Category: Mental Health and Me

Appointment Disappointment in Rising Water

My transfer between children and adult services has been somewhat… Rough.

Adult service’s attitude seems completely different to CAMHS. Where CAMHS tell you to build trust and seek help AMHS want you to fight it out alone.

The first and second meetings I had with adult services felt like boxing matches which I was losing. The CCO I had been assigned seemed to hold the “just get on with it” approach. She seemed to be making assumptions based on my diagnosies and it felt like I was being repeatedly beaten around the head. She disapproved with the crisis plan I had formed over my year as a CAMHS inpatient (that worked) and told my carers not to follow it. This was so harmful and took work on my part to convince carers that what she was suggesting wasn’t in my best interest. My words were twisted and when I asked for the meeting to end I was told that it wasn’t up to me and so she continued. My carers were told to treat my symptoms like bad behaviour to show me that my actions have consequences. In essence to treat me like a naughty child. For the next month I felt like I couldn’t trust anybody.

If you still have destructive behaviours then you are deemed too high risk to have psychological therapy. In fact you need to be at least six months harm free for any therapy at all. It’s a weird in-between world where I am too well to be in hospital but too sick to be in therapy. The interim? Work with the CCO who I have no trust in.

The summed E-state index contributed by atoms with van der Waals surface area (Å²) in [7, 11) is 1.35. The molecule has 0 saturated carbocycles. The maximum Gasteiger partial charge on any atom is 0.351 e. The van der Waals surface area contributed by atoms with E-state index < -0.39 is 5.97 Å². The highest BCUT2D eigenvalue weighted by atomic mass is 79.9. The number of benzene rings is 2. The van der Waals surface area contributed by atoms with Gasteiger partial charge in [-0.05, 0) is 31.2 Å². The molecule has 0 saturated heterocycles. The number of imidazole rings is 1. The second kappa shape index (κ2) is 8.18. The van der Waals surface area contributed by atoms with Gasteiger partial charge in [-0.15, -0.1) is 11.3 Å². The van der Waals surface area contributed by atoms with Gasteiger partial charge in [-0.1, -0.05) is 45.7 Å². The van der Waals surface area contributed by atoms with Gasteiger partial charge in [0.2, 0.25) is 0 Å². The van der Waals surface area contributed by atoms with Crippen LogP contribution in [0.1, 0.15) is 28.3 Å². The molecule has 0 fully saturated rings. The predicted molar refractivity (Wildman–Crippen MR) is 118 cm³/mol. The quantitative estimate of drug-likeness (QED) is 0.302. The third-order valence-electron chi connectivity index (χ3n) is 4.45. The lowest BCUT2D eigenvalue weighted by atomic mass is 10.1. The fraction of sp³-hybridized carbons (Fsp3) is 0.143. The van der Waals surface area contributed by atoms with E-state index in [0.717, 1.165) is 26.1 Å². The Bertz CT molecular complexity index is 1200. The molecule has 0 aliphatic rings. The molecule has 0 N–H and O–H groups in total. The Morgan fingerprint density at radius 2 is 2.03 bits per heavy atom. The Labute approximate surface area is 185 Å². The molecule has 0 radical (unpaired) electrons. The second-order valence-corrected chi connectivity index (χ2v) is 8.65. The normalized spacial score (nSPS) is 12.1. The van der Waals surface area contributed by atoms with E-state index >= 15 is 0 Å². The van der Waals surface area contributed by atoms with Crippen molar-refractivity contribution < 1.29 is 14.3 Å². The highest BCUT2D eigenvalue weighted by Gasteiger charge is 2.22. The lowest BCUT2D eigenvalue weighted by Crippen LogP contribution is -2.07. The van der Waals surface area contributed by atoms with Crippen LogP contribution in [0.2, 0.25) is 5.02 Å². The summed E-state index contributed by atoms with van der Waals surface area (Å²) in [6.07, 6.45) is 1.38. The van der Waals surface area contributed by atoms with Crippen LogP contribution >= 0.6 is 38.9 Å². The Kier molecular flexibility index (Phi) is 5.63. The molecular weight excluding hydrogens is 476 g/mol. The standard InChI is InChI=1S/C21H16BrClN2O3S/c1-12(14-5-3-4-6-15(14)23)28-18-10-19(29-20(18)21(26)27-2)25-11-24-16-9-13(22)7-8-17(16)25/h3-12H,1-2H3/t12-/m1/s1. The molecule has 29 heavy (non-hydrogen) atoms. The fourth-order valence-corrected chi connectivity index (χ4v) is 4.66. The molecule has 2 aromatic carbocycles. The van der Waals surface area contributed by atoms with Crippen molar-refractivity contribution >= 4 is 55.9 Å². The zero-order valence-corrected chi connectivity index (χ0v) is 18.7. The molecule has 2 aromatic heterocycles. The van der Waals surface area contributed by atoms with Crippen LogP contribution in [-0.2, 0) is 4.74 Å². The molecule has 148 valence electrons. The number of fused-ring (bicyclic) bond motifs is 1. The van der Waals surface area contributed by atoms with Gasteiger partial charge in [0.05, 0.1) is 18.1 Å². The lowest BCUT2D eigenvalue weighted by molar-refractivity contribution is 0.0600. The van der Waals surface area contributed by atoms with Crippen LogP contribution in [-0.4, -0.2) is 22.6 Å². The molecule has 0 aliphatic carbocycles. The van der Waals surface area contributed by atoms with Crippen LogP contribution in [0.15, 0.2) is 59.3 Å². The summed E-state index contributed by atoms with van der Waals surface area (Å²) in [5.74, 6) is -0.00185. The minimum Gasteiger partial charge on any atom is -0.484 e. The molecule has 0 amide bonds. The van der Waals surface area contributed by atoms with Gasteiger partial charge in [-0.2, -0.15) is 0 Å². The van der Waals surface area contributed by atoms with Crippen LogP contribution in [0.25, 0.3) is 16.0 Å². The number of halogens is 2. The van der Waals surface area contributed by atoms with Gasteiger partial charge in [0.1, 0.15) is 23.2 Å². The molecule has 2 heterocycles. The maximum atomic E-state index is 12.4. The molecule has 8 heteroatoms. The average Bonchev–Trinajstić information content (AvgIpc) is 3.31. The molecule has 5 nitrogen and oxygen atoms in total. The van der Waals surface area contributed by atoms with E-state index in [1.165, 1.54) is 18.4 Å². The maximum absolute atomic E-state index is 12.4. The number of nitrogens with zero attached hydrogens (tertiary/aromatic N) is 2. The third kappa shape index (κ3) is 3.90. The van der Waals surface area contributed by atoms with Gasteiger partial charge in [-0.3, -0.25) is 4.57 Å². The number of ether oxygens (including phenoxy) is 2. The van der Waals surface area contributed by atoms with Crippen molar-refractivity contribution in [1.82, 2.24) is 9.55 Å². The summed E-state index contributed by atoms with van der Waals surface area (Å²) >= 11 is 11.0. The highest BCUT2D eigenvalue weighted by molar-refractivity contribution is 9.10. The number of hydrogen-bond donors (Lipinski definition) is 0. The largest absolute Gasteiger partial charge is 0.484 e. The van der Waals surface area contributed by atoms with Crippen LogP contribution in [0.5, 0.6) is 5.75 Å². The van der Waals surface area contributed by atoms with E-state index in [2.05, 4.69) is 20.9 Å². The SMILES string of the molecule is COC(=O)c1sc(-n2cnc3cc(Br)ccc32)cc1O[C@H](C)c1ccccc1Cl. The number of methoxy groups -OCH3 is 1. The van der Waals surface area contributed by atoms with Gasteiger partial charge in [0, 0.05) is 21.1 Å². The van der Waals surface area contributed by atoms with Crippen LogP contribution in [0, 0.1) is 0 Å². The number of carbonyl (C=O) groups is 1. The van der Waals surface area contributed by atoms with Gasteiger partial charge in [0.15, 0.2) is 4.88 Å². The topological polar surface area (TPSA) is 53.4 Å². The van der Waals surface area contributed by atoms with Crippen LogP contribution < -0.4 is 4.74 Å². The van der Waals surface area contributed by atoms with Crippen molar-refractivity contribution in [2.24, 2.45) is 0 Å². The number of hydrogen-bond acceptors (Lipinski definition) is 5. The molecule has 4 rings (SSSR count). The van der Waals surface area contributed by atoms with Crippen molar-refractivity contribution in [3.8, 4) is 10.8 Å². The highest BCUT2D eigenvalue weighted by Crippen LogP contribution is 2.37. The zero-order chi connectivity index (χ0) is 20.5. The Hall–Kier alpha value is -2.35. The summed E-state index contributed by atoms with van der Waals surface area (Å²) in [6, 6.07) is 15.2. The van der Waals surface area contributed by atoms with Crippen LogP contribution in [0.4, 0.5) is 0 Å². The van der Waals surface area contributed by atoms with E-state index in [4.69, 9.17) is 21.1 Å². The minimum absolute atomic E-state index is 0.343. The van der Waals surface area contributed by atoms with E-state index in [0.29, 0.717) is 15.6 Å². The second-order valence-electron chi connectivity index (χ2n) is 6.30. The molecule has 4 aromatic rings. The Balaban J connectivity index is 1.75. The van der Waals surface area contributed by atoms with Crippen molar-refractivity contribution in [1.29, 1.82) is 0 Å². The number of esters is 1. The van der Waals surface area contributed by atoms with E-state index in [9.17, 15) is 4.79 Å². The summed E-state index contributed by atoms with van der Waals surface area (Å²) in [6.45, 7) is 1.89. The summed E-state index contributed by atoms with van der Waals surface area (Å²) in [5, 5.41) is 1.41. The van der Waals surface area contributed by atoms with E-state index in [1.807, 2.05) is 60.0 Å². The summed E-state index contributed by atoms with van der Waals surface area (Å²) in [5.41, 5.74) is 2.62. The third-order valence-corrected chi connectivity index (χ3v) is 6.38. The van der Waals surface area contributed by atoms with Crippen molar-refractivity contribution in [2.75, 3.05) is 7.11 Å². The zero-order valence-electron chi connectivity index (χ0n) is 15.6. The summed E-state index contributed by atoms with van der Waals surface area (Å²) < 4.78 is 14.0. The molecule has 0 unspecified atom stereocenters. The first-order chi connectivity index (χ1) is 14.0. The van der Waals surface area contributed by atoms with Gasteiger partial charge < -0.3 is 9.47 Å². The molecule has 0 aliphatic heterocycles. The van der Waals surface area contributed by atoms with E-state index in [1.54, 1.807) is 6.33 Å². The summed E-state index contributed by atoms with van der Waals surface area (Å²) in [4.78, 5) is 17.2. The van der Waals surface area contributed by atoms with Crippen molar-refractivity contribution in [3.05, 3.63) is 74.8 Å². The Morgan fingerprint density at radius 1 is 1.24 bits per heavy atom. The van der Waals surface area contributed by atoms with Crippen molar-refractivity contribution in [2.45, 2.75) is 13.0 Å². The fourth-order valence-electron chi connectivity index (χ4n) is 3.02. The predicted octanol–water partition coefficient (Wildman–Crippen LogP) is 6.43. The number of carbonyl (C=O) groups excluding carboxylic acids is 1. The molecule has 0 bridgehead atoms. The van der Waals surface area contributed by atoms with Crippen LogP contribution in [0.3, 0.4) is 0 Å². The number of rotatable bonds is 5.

My third meeting was much more positive as it was with just the psychiatrist and another CPN. They suggested my previous encounters with my CCO may be due to her ‘not having full information’ – AKA not reading my notes. It’s a good job she isn’t a surgeon if she sees patients without fully reading notes! She ‘may have jumped in at the deep end’ without knowing how (their word) ‘complex’ my case is. This would explain her approach, but the intial meetings have still destroyed my trust in her and the service as a whole. The meeting with the psychiatrist and other CCO went well but one of the outcomes is that I have to have ‘peer mentoring’ (where another worker observes a session) with my CCO before I can change worker.

That news made me edgy to say the least and I lost a lot of sleep and sanity waiting for the appointment. I’ve been struggling a bit lately and I find it frustrating that rather than changing worker and beginning therapeutic work right away I have to jump through this hoop. I suppose they have to make sure patients give workers a fair chance, but I can’t see me getting much out of sessions with her. The nature of BPD is that trust is hard to find and very fragile: once it’s gone it’s gone. My trust for most things these days is in the vacuum cleaner because it was making the floor dusty.

The day of the meeting came, yesterday, and my carers got a phone call to cancel. I’ve been having mini-crisises all week but the build up had been excruciating and for it to be cancelled at the last minute with no idea when it would be rescheduled… A fuse blew.

I just need to start getting help. My carers are slowly gaining understanding and I just  have to try to trust them to look after me rather than bottling it up and going to pieces alone for fear of them not being able to cope with me. I desperately need positive experiences with AMHS because at the moment I’m like a bottle factory with a flood.

“I’m SO OCD LOL!” 

It’s almost funny that people don’t see you shrink when they make you feel an inch tall. That’s what I become when people say they are ‘so OCD’ for realigning their wardrobe or straightening a wonky picture. People don’t get hospitalised for straightening pictures.

OCD is classed as one of the top ten most debilitating illnesses by the World Health Organisation. OCD can have you twitching and tapping and checking until you have no life left. In severe cases it can convince you that you need to do dangerous things to stop bad things from happening. The irony.